“The shower could have started on July 24 and is expected to be observed until Aug 17.
“It is however predicted that during the peak viewing time (Thursday morning), the moon will be high in the sky, outshining the fainter meteors.
“There is a good chance for observers to spot the brighter meteors however,” he said on Wednesday.
Dr Chong also hoped the weather would be favourable for the Perseids to be seen.
Those who miss tomorrow’s meteor shower may still catch a “lesser version” after midnight Thursday, or early Friday morning.Dr Chong said the Perseids are a prolific meteor shower associated with the comet Swift-Tuttle which are usually fast, bright and occasionally leave persistent trains.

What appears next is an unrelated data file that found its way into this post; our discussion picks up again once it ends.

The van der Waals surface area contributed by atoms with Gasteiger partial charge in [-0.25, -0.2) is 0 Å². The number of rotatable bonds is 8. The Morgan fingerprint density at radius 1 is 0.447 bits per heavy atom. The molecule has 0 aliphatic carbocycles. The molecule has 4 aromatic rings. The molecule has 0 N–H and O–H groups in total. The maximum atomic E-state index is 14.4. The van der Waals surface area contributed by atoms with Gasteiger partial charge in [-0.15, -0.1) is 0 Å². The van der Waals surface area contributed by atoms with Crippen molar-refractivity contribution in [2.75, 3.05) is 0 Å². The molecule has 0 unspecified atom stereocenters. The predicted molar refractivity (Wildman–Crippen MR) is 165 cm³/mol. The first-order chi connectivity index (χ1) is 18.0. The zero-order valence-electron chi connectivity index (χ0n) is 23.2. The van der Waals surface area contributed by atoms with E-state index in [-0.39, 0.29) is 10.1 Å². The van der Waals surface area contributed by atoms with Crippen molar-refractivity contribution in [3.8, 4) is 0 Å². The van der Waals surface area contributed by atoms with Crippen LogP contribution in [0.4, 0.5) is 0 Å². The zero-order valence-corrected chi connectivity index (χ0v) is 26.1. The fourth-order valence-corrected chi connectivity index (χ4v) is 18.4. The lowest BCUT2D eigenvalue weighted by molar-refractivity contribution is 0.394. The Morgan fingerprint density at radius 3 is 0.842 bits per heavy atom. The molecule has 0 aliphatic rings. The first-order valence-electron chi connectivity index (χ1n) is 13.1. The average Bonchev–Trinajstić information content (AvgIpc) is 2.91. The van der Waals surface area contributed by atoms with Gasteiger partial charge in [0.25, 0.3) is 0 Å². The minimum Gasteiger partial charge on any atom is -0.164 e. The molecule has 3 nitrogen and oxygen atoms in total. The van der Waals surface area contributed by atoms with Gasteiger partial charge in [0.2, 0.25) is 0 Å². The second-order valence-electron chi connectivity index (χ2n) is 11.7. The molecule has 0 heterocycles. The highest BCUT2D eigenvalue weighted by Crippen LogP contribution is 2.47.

“The point they come from lies in the constellation of Perseus,” he said.
The Perseid meteor shower has been observed for about 2,000 years, with the first known sighting coming from the Far East.Every year in August, the Earth passes through rock and dust fragments left behind by the comet Swift-Tuttle. As these small particles collide with the Earth’s atmosphere, they burn up, often creating a startling streak of light across the sky.
The shower is visible from mid-July each year, with the greatest activity between Aug 8 and Aug 14, peaking at about Aug 12.Dr Chong said the meteor shower can be observed with the naked eye.